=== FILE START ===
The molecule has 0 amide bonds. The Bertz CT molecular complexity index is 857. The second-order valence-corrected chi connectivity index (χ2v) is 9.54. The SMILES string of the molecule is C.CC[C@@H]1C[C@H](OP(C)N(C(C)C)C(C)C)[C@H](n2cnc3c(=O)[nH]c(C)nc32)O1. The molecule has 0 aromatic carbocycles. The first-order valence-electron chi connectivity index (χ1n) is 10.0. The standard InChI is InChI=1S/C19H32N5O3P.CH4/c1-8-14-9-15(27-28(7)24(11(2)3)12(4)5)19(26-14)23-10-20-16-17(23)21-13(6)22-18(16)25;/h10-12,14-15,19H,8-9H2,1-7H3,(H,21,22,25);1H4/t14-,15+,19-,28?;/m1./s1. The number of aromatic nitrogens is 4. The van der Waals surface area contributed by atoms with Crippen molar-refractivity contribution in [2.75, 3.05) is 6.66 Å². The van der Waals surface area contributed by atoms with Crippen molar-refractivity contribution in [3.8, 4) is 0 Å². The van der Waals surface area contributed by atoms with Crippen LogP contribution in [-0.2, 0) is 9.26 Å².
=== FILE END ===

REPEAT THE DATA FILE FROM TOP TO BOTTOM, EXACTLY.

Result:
The molecule has 0 amide bonds. The Bertz CT molecular complexity index is 857. The second-order valence-corrected chi connectivity index (χ2v) is 9.54. The SMILES string of the molecule is C.CC[C@@H]1C[C@H](OP(C)N(C(C)C)C(C)C)[C@H](n2cnc3c(=O)[nH]c(C)nc32)O1. The molecule has 0 aromatic carbocycles. The first-order valence-electron chi connectivity index (χ1n) is 10.0. The standard InChI is InChI=1S/C19H32N5O3P.CH4/c1-8-14-9-15(27-28(7)24(11(2)3)12(4)5)19(26-14)23-10-20-16-17(23)21-13(6)22-18(16)25;/h10-12,14-15,19H,8-9H2,1-7H3,(H,21,22,25);1H4/t14-,15+,19-,28?;/m1./s1. The number of aromatic nitrogens is 4. The van der Waals surface area contributed by atoms with Crippen molar-refractivity contribution in [2.75, 3.05) is 6.66 Å². The van der Waals surface area contributed by atoms with Crippen molar-refractivity contribution in [3.8, 4) is 0 Å². The van der Waals surface area contributed by atoms with Crippen LogP contribution in [-0.2, 0) is 9.26 Å².